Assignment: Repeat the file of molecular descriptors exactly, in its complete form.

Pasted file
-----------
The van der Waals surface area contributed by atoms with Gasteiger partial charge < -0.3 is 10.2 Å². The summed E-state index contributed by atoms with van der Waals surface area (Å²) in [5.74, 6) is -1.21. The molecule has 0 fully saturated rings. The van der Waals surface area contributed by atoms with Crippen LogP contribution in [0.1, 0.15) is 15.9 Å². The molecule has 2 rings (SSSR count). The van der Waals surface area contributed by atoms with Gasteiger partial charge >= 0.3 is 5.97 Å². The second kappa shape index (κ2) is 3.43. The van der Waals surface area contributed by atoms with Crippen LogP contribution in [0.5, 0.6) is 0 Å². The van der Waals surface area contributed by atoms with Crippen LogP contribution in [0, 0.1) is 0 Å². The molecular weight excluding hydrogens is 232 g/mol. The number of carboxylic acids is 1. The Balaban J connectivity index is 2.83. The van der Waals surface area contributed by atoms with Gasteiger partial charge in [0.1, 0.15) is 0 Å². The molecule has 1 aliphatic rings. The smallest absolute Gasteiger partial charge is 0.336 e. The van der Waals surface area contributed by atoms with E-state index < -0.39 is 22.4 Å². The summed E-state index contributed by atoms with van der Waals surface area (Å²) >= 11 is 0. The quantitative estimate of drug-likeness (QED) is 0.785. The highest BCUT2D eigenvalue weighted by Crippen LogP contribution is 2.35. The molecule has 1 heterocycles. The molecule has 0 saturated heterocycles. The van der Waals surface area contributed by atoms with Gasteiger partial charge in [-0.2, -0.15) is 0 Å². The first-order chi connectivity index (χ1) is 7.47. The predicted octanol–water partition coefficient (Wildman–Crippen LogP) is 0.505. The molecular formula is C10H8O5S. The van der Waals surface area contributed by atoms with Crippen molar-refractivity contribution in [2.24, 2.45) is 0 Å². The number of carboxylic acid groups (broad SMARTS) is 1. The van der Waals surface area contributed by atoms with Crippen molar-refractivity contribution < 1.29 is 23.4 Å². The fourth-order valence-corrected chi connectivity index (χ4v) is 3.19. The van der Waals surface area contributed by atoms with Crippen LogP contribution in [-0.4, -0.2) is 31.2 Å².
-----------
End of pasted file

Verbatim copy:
The van der Waals surface area contributed by atoms with Gasteiger partial charge < -0.3 is 10.2 Å². The summed E-state index contributed by atoms with van der Waals surface area (Å²) in [5.74, 6) is -1.21. The molecule has 0 fully saturated rings. The van der Waals surface area contributed by atoms with Crippen LogP contribution in [0.1, 0.15) is 15.9 Å². The molecule has 2 rings (SSSR count). The van der Waals surface area contributed by atoms with Gasteiger partial charge >= 0.3 is 5.97 Å². The second kappa shape index (κ2) is 3.43. The van der Waals surface area contributed by atoms with Crippen LogP contribution in [0.5, 0.6) is 0 Å². The van der Waals surface area contributed by atoms with Crippen LogP contribution in [0, 0.1) is 0 Å². The molecular weight excluding hydrogens is 232 g/mol. The number of carboxylic acids is 1. The Balaban J connectivity index is 2.83. The van der Waals surface area contributed by atoms with Gasteiger partial charge in [0.1, 0.15) is 0 Å². The molecule has 1 aliphatic rings. The smallest absolute Gasteiger partial charge is 0.336 e. The van der Waals surface area contributed by atoms with E-state index < -0.39 is 22.4 Å². The summed E-state index contributed by atoms with van der Waals surface area (Å²) >= 11 is 0. The quantitative estimate of drug-likeness (QED) is 0.785. The highest BCUT2D eigenvalue weighted by Crippen LogP contribution is 2.35. The molecule has 1 heterocycles. The molecule has 0 saturated heterocycles. The van der Waals surface area contributed by atoms with Gasteiger partial charge in [-0.2, -0.15) is 0 Å². The first-order chi connectivity index (χ1) is 7.47. The predicted octanol–water partition coefficient (Wildman–Crippen LogP) is 0.505. The molecular formula is C10H8O5S. The van der Waals surface area contributed by atoms with Crippen molar-refractivity contribution in [2.24, 2.45) is 0 Å². The number of carboxylic acid groups (broad SMARTS) is 1. The van der Waals surface area contributed by atoms with Crippen molar-refractivity contribution < 1.29 is 23.4 Å². The fourth-order valence-corrected chi connectivity index (χ4v) is 3.19. The van der Waals surface area contributed by atoms with Crippen LogP contribution in [-0.4, -0.2) is 31.2 Å².